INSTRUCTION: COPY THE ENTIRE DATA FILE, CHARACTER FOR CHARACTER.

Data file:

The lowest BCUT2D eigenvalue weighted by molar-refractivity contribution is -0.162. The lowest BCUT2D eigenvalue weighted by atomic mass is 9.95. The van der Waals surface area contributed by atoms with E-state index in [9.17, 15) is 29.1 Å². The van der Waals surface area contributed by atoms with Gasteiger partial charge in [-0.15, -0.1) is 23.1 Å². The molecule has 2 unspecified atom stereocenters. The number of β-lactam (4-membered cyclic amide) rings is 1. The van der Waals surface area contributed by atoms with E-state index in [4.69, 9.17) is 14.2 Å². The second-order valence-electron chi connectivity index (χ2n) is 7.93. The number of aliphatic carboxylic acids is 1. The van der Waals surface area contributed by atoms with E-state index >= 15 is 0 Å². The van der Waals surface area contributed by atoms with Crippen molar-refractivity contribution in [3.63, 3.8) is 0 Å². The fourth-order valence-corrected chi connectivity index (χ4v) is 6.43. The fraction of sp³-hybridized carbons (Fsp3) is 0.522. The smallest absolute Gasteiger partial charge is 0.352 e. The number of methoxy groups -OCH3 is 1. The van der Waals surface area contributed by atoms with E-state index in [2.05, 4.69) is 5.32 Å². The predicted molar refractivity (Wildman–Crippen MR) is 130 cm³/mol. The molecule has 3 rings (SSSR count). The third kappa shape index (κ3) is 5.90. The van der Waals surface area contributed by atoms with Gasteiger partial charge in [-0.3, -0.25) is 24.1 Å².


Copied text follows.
The lowest BCUT2D eigenvalue weighted by molar-refractivity contribution is -0.162. The lowest BCUT2D eigenvalue weighted by atomic mass is 9.95. The van der Waals surface area contributed by atoms with E-state index in [9.17, 15) is 29.1 Å². The van der Waals surface area contributed by atoms with Gasteiger partial charge in [-0.15, -0.1) is 23.1 Å². The molecule has 2 unspecified atom stereocenters. The number of β-lactam (4-membered cyclic amide) rings is 1. The van der Waals surface area contributed by atoms with E-state index in [4.69, 9.17) is 14.2 Å². The second-order valence-electron chi connectivity index (χ2n) is 7.93. The number of aliphatic carboxylic acids is 1. The van der Waals surface area contributed by atoms with E-state index >= 15 is 0 Å². The van der Waals surface area contributed by atoms with Crippen molar-refractivity contribution in [3.63, 3.8) is 0 Å². The fourth-order valence-corrected chi connectivity index (χ4v) is 6.43. The fraction of sp³-hybridized carbons (Fsp3) is 0.522. The smallest absolute Gasteiger partial charge is 0.352 e. The number of methoxy groups -OCH3 is 1. The van der Waals surface area contributed by atoms with E-state index in [2.05, 4.69) is 5.32 Å². The predicted molar refractivity (Wildman–Crippen MR) is 130 cm³/mol. The molecule has 3 rings (SSSR count). The third kappa shape index (κ3) is 5.90. The van der Waals surface area contributed by atoms with Gasteiger partial charge in [-0.3, -0.25) is 24.1 Å².